Rasmussen finds former GOP Congressman Rob Simmons is still Dodd's toughest opponent,
leading Dodd by 13% -- 48% to 35%.
The newest candidate in the race, Linda McMahon -- the ex-CEO of World Wrestling Entertainment, also leads Dodd 44% to 38%. But Dodd is now so unpopular, even "long-shot" candidate Peter Shiff, president of Euro Pacific Capital, leads Dodd -- 40% to 39%.
What is most notable about the Rasmussen poll is McMahon’s high disapproval rating. More voters have a very unfavorable opinion of McMahon. While Simmons is seen very favorably by 12% and very unfavorably by 8%, McMahon's very favorables total 14% and her very unfavorables are 17%. These findings comes on the heels of McMahon’s expensive promotional advertising campaign conducted in the absence of any other candidate advertising. Rasmussen considers the number of people with strong opinions more significant than the total favorable/unfavorable numbers "at this point in a campaign."
This is a big problem for McMahon and evidence that a major block of voters is already predisposed against her. The recent string of negative news stories about her will only feed that sentiment.Amanda Carpenter reports that under McMahon's tenure, the WWE signed porn actresses, such as Jillian Beyor and Candice Michelle, and featured other "divas" like Torrie Wilson in sexy WWE scenarios. During one match, available on YouTube, Miss Wilson strips off her skimpy bikini to reveal an even skimpier, nude-toned bikini and caresses and kisses another female wrestler.
In addition to its porn star divas, the WWE now targets 6-14 year olds in a youth initiative, which offers youngsters "age-appropriate content." The initiative is so successful it reaches more than 2.6 million young fans each week.
Matt Lewis reports that some Dodd loyalists believe a McMahon nomination may be the key to Dodd's salvation:
Dodd and the Democrats would try to use her involvement in the seedy business of pro-wrestling against her ... In addition, it is likely that some social conservatives who would be turned off by McMahon – and decide stay home in a general election.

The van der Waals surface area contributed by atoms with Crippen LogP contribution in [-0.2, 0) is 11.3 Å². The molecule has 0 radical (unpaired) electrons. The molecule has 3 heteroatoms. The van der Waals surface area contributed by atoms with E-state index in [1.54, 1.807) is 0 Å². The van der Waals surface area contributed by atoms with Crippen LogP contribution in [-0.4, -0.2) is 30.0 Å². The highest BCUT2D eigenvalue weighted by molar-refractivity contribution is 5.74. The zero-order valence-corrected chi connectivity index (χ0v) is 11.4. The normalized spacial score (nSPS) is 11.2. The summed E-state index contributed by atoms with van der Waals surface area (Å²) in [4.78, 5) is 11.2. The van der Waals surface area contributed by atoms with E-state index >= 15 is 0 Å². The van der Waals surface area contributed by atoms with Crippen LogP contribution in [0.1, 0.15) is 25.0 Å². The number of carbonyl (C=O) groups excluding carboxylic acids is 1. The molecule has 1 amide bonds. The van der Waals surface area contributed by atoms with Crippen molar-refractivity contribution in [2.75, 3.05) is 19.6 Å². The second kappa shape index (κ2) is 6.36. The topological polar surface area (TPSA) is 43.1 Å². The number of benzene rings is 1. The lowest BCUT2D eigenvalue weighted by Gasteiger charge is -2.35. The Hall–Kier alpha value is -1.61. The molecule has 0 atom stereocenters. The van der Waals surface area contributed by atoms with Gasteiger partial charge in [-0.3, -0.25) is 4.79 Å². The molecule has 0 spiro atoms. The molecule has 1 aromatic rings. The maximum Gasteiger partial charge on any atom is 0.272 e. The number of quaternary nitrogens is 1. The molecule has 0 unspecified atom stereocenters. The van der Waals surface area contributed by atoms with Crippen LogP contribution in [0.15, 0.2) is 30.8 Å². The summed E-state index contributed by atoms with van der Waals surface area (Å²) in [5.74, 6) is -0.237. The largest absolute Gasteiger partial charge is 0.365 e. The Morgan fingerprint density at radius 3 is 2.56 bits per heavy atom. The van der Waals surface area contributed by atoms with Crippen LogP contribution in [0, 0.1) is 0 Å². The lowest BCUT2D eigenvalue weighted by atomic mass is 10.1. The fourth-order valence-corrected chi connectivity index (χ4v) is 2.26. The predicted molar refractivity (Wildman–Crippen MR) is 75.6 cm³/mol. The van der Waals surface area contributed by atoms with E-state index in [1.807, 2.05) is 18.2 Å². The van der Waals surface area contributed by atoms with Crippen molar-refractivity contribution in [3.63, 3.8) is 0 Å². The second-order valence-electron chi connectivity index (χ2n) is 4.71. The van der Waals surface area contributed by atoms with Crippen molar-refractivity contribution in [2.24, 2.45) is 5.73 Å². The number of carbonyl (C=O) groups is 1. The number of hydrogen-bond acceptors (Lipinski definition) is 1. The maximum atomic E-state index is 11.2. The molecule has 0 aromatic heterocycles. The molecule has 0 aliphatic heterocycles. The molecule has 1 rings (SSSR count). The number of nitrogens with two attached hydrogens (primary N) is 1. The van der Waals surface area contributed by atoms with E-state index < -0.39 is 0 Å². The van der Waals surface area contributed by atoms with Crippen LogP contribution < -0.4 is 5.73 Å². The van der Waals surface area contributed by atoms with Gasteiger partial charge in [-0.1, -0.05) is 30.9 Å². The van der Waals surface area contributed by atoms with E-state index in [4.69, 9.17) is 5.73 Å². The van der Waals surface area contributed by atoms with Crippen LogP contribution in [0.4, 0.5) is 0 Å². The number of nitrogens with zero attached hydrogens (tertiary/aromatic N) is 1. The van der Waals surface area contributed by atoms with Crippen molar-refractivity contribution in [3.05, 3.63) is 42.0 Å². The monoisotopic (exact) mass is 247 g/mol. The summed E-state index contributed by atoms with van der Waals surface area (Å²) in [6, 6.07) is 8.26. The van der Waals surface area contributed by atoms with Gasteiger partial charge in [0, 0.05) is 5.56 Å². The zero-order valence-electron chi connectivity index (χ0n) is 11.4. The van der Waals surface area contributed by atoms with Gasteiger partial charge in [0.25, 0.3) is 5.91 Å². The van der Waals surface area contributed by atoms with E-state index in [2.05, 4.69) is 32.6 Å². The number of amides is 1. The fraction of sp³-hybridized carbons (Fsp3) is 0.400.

According to Erika Lovley at Politico, an angry group of famous pro wrestlers who once worked for McMahon are now attacking her:
The fact that we were out there experiencing trauma and drawing in untold millions for the company [means] we should have at least had some sort of health insurance.Lorie Byrd covered the attacks from high profile, successful former members of the WWE, an organization McMahon led but does not mention by name in her campaign ads or brochures:
[. . .]
The issue is of no small concern for the former athletes, a number of whom are battling debilitating injuries or ailments related to their careers in the ring. As independent contractors, pro wrestlers are not offered health insurance or pensions from WWE, according to several of the former stars and industry experts.
A week ago, Jesse Ventura spoke out against the WWE calling it "a joke" and "still in the stone age" due to pro wrestlers not having any form of organized union protection.The National Republican Senatorial Committee (NRSC), which landed in hot water for endorsing Florida Gov. Charlie Crist for 2010 over former state House Speaker Marco Rubio, and seeming to back Carly Fiorina over Chuck Devore in California, has not endorsed anyone in the Connecticut race.
Last week, in a Miami Herald report about his autobiography, Bruno Sammartino strongly criticized the organization Linda McMahon led on various grounds including the rising use of drugs, vulgarity and scantily clad women.
But, McMahon is meeting with GOP leaders in Washington, D.C., this week. McMahon claims the meetings are not intended to seek endorsements, but after the Crist and Fiorina episodes one has to wonder.
Perhaps some of McMahon's past political behavior and positions will dissuade the NRSC from pulling another Crist or Fiorina with McMahon:
- In 2006, McMahon donated money to the Democratic Congressional Campaign Committee, when it defeated two Connecticut Republican congressmen.
- McMahon told the Washington Post's The Fix, she would have supported the Troubled Asset Relief Program (TARP) and didn't have a clear answer on whether she would have voted for the Bush tax cuts.
- Asked about the Obama Administration's decision to try 9/11 mastermind Khalid Sheikh Mohammad in a New York federal court rather than a military court in the Gitmo terrorist detention facility, McMahon hedged her bets, noting New York "has certainly tried other terrorists before."
- McMahon would not rule out running as an Independent if she did not get the Republican nomination in remarks before the Connecticut Union of College Republicans, at Fairfield University. McMahon's Spokesperson subsequently said McMahon will stick with the GOP.
On taxcuts, an issue that should be no brainier for any Republican seeking high public office, McMahon failed to even articulate a position. On other important issues, her positions left much to be desired. Hopefully, McMahon's campaign not-ready-for-prime time campaign will be enough to keep the NRSC from endorsing McMahon and let the Connecticut Republican voters pick the nominee to defeat Dodd.